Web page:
Love at first surf: The power of online dating - WSLS 10 NBC in Roanoke/Lynchburg Va

Love at first surf: The power of online dating

David and Valerie Lester have been happily married for nearly three years.  And like a growing number of couples, the story of how they fell in love begins with the internet.

"I was starting to work the night shift," said David.  "And you don't really get out to meet any people.  So online dating was a first for me."

David joined an online dating site.  As he was scrolling through his matches one day, he saw Valerie's profile and "winked" at her (similar to a "like" on facebook).  But he never heard back.

About a year later, he was on a different dating site.  And once again, Valerie came up as one of his matches.  This time, he emailed her.

"When he and I first met on there I guess he had sent me an email and I ignored it, thinking oh no, he's not my type" said Valerie.  "I thought he was cute and he seemed nice, but no, not my type.  And after a couple more dates [with other people], it was like okay Valerie, time to get outside the box and try something different."

David took Valerie ice skating at the Roanoke Civic Center for their first date -- the ideal first date Valerie described on her profile.  They went on a few more dates, but then Valerie called it off, saying he wasn't what she was looking for at that point in time.  Fate had other ideas.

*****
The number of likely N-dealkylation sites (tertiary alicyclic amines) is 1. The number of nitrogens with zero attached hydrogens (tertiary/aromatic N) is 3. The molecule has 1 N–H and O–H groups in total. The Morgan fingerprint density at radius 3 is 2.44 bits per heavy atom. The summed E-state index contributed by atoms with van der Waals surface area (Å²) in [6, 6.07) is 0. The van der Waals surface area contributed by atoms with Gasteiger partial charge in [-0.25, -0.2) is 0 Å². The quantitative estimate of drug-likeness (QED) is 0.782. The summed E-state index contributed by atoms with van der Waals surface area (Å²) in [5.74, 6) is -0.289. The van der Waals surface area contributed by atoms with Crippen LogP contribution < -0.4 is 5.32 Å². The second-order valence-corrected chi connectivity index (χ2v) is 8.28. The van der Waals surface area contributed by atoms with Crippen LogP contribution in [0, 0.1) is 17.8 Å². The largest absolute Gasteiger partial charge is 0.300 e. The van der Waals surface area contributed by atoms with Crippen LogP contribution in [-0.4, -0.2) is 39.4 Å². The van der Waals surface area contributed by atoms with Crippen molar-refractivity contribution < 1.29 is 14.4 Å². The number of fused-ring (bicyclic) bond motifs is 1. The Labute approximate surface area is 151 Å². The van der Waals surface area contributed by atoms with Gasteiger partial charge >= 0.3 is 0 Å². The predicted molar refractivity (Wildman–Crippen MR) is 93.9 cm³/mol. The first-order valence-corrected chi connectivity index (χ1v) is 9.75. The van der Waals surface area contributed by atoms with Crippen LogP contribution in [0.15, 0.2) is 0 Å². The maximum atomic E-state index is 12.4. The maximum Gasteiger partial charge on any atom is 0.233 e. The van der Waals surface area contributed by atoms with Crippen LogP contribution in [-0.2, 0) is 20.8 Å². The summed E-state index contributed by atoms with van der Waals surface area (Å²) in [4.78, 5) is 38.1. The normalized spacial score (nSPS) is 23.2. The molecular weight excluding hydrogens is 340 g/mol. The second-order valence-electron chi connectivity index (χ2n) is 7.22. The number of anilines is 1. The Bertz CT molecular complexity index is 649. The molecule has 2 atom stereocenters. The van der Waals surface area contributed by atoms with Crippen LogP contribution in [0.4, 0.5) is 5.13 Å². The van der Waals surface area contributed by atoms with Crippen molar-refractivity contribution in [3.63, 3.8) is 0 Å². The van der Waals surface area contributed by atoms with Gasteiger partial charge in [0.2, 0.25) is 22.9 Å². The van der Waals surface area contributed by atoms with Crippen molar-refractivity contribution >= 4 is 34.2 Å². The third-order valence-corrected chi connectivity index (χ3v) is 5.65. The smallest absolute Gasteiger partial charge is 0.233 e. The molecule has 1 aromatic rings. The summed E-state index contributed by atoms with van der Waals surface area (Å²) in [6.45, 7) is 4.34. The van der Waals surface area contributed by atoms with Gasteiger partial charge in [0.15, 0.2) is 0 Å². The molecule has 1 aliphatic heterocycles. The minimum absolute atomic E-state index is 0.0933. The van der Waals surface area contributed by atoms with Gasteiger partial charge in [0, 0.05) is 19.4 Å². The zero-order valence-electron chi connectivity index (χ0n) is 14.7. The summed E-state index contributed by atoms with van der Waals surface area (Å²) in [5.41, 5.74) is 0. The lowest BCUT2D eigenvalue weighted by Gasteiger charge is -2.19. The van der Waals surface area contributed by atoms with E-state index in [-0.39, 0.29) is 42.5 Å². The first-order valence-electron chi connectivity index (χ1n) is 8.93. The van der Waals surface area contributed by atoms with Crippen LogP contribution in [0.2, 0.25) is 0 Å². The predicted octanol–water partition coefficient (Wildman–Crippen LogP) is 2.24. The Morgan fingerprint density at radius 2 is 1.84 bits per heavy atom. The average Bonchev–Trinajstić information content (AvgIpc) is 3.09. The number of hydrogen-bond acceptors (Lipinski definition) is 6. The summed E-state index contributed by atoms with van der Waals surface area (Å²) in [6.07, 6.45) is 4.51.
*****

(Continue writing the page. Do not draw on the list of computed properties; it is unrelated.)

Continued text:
"I couldn't get him out of my mind," said Valerie.  "About three months later I ended up sending him a text in the middle of the night.  We started talking again and met up again on March 16.  And a week later, my mom passed away.  So I credit him totally with the fact that he was my rock.  Even though we had not really been in contact that much at that point, he was the second person I called."

From then on, they became inseparable and ultimately got married.

"I do know a lot of people that have found a really wonderful partner through online dating," said Susan Boyes, a Licensed Professional Counselor in Roanoke who helps people with relationships.

Boyes says dating sites can be effective tools in your quest for love, giving you access to information about another person and their personality you might not otherwise get.  But she finds that how you approach online dating can dictate your success or failure.

"I think sometimes people go into it and they're looking for a lifetime partner," said Boyes.  "I always suggest just look for someone that you're interested in, somebody that you could be friends with.  Don't necessarily go for marriage and family from the get go."

She says it's also important not to go into online dating with low expectations.

"One of the things people tell me that really disturbs me, is they say I don't want to get my hopes up," said Boyes.  "And I think that's exactly what you need to do, get your hopes up and expect to meet somebody wonderful or to have a good experience."

Finally, she says to always trust your intuition -- if something isn't adding up, move on.  But if things are going well, continue to build the relationship.  That's what the Lesters did.  And things turned out pretty well for them.

"Go for it," said Valerie.  "There's no reason not to."

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